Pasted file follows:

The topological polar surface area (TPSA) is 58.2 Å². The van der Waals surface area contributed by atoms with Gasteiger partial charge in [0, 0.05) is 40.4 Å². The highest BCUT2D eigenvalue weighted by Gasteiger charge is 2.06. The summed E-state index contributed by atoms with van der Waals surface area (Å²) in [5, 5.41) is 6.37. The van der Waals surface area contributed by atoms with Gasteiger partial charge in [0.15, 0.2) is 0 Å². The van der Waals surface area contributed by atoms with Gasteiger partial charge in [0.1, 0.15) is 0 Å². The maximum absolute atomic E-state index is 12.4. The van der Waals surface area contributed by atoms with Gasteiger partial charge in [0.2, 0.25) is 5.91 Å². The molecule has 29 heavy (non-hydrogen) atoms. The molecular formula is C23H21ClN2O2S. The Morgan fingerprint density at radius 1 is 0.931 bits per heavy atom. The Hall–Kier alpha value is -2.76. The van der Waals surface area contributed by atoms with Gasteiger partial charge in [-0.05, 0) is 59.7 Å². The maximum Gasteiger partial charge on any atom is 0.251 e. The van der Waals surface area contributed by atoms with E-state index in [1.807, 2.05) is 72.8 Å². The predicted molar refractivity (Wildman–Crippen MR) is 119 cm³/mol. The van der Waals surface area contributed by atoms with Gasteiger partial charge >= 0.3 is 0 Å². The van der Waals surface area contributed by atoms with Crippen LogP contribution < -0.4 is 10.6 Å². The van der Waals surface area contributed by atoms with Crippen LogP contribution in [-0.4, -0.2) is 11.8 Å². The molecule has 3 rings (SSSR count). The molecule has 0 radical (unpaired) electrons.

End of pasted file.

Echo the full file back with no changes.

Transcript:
The topological polar surface area (TPSA) is 58.2 Å². The van der Waals surface area contributed by atoms with Gasteiger partial charge in [0, 0.05) is 40.4 Å². The highest BCUT2D eigenvalue weighted by Gasteiger charge is 2.06. The summed E-state index contributed by atoms with van der Waals surface area (Å²) in [5, 5.41) is 6.37. The van der Waals surface area contributed by atoms with Gasteiger partial charge in [0.15, 0.2) is 0 Å². The van der Waals surface area contributed by atoms with Gasteiger partial charge in [0.1, 0.15) is 0 Å². The maximum absolute atomic E-state index is 12.4. The van der Waals surface area contributed by atoms with Gasteiger partial charge in [0.2, 0.25) is 5.91 Å². The molecule has 29 heavy (non-hydrogen) atoms. The molecular formula is C23H21ClN2O2S. The Morgan fingerprint density at radius 1 is 0.931 bits per heavy atom. The Hall–Kier alpha value is -2.76. The van der Waals surface area contributed by atoms with Gasteiger partial charge in [-0.05, 0) is 59.7 Å². The maximum Gasteiger partial charge on any atom is 0.251 e. The van der Waals surface area contributed by atoms with E-state index in [1.807, 2.05) is 72.8 Å². The predicted molar refractivity (Wildman–Crippen MR) is 119 cm³/mol. The van der Waals surface area contributed by atoms with Gasteiger partial charge >= 0.3 is 0 Å². The van der Waals surface area contributed by atoms with Crippen LogP contribution < -0.4 is 10.6 Å². The van der Waals surface area contributed by atoms with Crippen LogP contribution in [-0.4, -0.2) is 11.8 Å². The molecule has 3 rings (SSSR count). The molecule has 0 radical (unpaired) electrons.